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The UK has committed to net-zero carbon emissions by 2050. Transport is currently the largest emitting sector of the UK economy, responsible for 25% of total UK greenhouse gas emissions. Over half the UK’s transport emissions  (52%) come from cars.

Electric vehicles (or EVs) offer one method of reducing emissions. In May 2019, the Committee for Climate Change (CCC) suggested that all new vehicles should be electrically propelled by 2035, if not sooner, to achieve the net zero target.

The UK Government is accelerating the transition to zero emission cars and vans. In November 2020, as part of the Government’s 10 point plan for a green industrial revolution, the then Prime Minister announced that the sale of new petrol and diesel cars would be phased out by 2030 and that all new cars and vans would be zero emission by 2035.

What are EVs?

EVs run, either partially or wholly, on electricity stored on board the vehicle in batteries or produced from hydrogen. Some types of EV qualify as zero emission vehicles (ZEVs) or ultra-low emission vehicles (ULEVs), whereas others do not because their emissions are too high. ZEVs, for example, emit no CO2 emissions at the tailpipe, whereas ULEVs must have reported tailpipe emissions of less 75 g/km of CO2.

The market for EVs is immature yet growing. The latest data for Q3, 2022 shows that 14% of new car registrations in the UK were battery electric vehicles (BEV) with a further 5% being plug-in hybrid electric vehicles (PHEV). However, most cars on the road in the UK are fuelled by petrol and diesel. At the end of September 2022, 2.5% of all licensed road vehicles in the UK were plug in vehicles, although this did represent an increase from 1.6% in September 2021.

Government measures to support EVs

The Government has encouraged the uptake of EVs via a variety of strategies over the past decade. Some key examples include:

  • In July 2021, alongside the transport decarbonisation plan, the Government published a 2035 delivery plan, which outlined the policies and investments the Government is taking to support the transition to zero emission cars and vans.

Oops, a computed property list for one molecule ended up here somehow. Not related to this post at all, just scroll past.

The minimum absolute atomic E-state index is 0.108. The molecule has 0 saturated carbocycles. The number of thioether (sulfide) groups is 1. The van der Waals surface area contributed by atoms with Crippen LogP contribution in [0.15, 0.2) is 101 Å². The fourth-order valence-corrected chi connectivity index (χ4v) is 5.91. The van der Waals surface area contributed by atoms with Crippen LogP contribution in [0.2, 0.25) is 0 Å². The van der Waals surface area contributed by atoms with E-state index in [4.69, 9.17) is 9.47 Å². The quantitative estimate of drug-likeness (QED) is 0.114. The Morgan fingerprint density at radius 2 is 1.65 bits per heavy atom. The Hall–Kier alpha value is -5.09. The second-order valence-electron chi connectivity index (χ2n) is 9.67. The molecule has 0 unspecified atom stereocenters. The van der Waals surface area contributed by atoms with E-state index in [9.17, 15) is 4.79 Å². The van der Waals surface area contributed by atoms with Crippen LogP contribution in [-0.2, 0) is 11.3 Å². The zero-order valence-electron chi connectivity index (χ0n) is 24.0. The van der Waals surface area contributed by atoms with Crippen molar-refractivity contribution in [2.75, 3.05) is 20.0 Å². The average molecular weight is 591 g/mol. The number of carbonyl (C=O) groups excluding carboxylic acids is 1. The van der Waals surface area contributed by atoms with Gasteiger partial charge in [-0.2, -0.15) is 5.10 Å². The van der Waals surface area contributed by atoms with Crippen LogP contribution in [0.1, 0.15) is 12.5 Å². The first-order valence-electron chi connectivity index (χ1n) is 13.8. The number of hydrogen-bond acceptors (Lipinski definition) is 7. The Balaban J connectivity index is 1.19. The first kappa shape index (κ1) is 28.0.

• To help achieve its 2030 and 2035 targets, as part of its Net Zero Strategy, the Government confirmed its plan to introduce a ZEV mandate from 2024. The mandate will set annual targets for the percentage of manufacturers’ new car and van sales that need to be zero emission from 2024 onwards.
  • The Government has a variety of schemes to support the provision of charging infrastructure, including in people’s homes and workplaces.
  • The Government’s Taking charge: the electric vehicle infrastructure strategy was published in March 2022 setting out the vision to remove charging infrastructure as both a perceived and real barrier to the adoption of electric vehicles. The provision of charging infrastructure was also included in amendments to the Building Regulations 2010 in June 2022.

Electricity Demand

The Climate Change Committee’s Sixth Carbon Budget Report (2021) estimated that electric cars and vans could increase electricity demand by around 30 terawatt-hours (TWh) by 2030, and 65-100TWh by 2050. This compares to a system-wide electricity demand of 300TWh today (projected to increase to 600-900 TWh by 2050).  According to the Department for Energy Security and Net Zero (DESNZ) and Ofgem, the electricity requirement for an electric vehicle is “almost three quarters of today’s typical household consumption”.

Environmental Impact

EVs improve local air quality and reduce point-of-use emissions; however they are not net-zero when considering the whole life cycle of a vehicle and its sub-components, as well as the particulate matter emitted on-street.

The shift to EVs will require more batteries to be manufactured. This opens up opportunities, such as the potential for the UK to develop battery production facilities, but also poses challenges. Batteries for EVs can require rare elements such as lithium and cobalt, which has raised environmental and ethical issues in countries where these elements are mined.

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